Study: U.S. job market is putting more workers in positions with limited upside and leverage.
The Corporation of the Massachusetts Institute of Technology--MIT's board of trustees--elected four life members and ten term members at its quarterly meeting today, Friday, May 28, held just before the Institute's 127th Commencement Exercises.
The names of those elected were announced by Dr. Paul E. Gray, Chairman of the Corporation.
Elected life members were:
Herbert H. Dow, 2nd of Midland, Mich. (MIT alumnus, 1952), President, The Herbert H. and Grace A. Dow Foundation.
Angus N. MacDonald (MIT, 1946), President, Angus MacDonald & Company, Inc., of Greenwich, Conn.
Mitchell W. Spellman, of Newton Centre, Mass., Dean Emeritus for International Projects, Harvard Medical School.
Raymond S. Stata (MIT, 1957), Chairman, Chief Executive Officer and Co-Founder, Analog Devices, Inc., of Norwood, Mass.
Elected to five-year term memberships:
Donald J. Atwood of Franklin, Mich. (MIT, 1948), former Deputy Secretary of Defense.
William S. Edgerly of Cambridge, Mass., (MIT, 1949), Chairman Emeritus, State Street Boston Corporation and State Street Bank and Trust Company and Chairman, Foundation for Partnerships.
Lawrence A. Hough (MIT, 1972), President and Chief Executive Officer, Student Loan Marketing Association, Washington, D.C.
Brian G. R. Hughes of Takoma Park, Md. (MIT, 1977), Chief Executive Officer, American Rocket Company. (Alumni Association Nominee)
David H. Koch (MIT, 1962), Director and Executive Vice President, Chemical Technology, Koch Industries, Inc., New York City.
John A. Morefield, Jr. of Mechanicsburg, Pa. (MIT, 1956), President, Morefield Communications, Inc., (Alumni Association Nominee).
Robert A. Muh of San Francisco, Calif. (MIT, 1959), Investment Banker (Alumni Association Nominee).
Kenichi Ohmae (MIT, 1970), Chairman, Japan Operations, McKinsey & Company, Inc., Tokyo, Japan.
Darcy D. Prather of St. Louis, Mo. (MIT, 1991), Philosophy, Politics and Economics Finalist, Brasenose College, Oxford University (Nominee from Recent Classes).
Elected to a four-year term, completing the the remainder of an unexpired five-year term:
Alan B. Davidson of Somerset, N.J. (MIT, 1989), Student, Yale Law School.
In addition, Richard A. Jacobs of Northbrook, Ill. (MIT, 1956), President, Richard A. Jacobs, Ltd., Northbrook, Ill., becomes an ex officio member of the Corporation by virtue of his selection as president of the MIT Association of Alumni and Alumnae for 1993-94.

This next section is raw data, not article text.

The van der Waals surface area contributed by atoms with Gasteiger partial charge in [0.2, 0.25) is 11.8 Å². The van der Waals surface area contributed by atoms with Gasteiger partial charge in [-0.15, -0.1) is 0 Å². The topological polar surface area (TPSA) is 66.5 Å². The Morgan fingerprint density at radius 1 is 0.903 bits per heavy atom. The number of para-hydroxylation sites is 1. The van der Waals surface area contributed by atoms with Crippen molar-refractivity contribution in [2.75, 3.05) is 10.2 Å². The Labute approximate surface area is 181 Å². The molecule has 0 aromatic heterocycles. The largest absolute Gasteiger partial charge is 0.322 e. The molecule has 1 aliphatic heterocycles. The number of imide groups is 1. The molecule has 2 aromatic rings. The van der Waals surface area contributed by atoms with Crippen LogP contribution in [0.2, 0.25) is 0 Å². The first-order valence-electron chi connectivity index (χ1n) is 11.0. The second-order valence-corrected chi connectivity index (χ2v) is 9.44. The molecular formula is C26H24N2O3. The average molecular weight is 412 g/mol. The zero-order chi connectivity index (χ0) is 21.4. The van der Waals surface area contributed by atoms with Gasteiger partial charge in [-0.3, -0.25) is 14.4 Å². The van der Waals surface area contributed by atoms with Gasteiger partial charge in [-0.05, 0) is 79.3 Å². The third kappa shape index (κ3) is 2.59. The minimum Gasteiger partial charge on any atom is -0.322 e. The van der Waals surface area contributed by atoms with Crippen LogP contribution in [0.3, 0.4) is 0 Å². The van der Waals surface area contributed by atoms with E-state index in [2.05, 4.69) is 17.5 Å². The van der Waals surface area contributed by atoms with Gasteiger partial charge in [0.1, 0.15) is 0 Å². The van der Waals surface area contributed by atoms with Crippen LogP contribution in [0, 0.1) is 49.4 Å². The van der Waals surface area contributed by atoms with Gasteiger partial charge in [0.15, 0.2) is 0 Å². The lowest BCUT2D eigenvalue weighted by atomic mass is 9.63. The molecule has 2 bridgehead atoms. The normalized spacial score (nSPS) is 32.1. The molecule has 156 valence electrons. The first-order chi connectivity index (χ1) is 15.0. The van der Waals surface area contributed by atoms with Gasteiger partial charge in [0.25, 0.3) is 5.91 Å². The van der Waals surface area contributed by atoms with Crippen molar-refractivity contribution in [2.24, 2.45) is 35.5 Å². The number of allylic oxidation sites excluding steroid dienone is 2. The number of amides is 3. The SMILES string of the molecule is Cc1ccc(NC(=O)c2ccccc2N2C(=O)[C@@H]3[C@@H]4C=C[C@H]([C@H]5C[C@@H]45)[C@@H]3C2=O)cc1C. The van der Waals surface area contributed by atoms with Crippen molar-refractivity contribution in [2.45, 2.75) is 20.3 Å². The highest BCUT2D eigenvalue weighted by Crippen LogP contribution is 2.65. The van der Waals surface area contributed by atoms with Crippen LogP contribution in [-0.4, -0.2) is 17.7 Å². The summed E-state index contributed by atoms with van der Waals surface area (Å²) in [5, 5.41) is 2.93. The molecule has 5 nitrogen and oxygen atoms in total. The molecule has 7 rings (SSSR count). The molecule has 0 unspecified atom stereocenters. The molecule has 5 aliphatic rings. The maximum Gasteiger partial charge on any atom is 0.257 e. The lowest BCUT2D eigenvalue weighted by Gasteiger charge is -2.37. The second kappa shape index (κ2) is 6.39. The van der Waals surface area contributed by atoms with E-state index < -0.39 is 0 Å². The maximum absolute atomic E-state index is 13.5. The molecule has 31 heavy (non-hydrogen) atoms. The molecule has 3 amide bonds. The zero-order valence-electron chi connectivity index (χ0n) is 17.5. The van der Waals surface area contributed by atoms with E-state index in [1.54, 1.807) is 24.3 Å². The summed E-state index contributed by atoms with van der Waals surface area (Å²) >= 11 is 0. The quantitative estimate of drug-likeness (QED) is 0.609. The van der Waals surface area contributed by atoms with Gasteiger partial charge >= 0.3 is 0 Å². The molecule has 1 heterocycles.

As of July 1, the Corporation will be comprised of 75 distinguished leaders in education, science, engineering and industry. Of the 75, 24 are currently life members. In addition, 25 individuals are life members emeriti, participating in meetings but without a vote. The Corporation meets four times a year and considers broad policy issues for the university.
In addition to four standing committees and several committees of annual recurrence, the MIT Corporation appoints 26 Visiting Committees, which provide critical counsel to each academic department and make recommendations to the Corporation on academic activities and initiatives. Each Visiting Committee is chaired by an MIT trustee and includes several Corporation members as well as alumni and other professionals. In all, more than 400 individuals participate in the Corporation Visiting Committees.
The Corporation includes these ex officio members: the chairman, Dr. Gray (MIT, 1954); President Charles M. Vest; Vice President and Treasurer Glenn P. Strehle (MIT, 1958); Vice President and Secretary Constantine B. Simonides; the president of the Alumni/ae Association, Richard A. Jacobs (MIT, 1956); Massachusetts Governor William F. Weld; Paul J. Liacos, the Chief Justice of the Massachusetts Supreme Judicial Court; and Robert V. Antonucci, Massachusetts Commissioner of Education.
Born in Midland, Mich., in 1927, Herbert H. Dow, 2nd graduated from the Hotchkiss School and received the SB in general engineering from MIT in 1952. Mr. Dow joined The Dow Chemical Company in 1952 and retired in 1992. He served at different times as director, corporate secretary and vice president. He has been a trustee of The Herbert H. and Grace A. Dow Foundation since 1949, later served as treasurer and was elected president in 1970. He has been president and a trustee of the Herbert H. and Barbara C. Dow Foundation since 1957.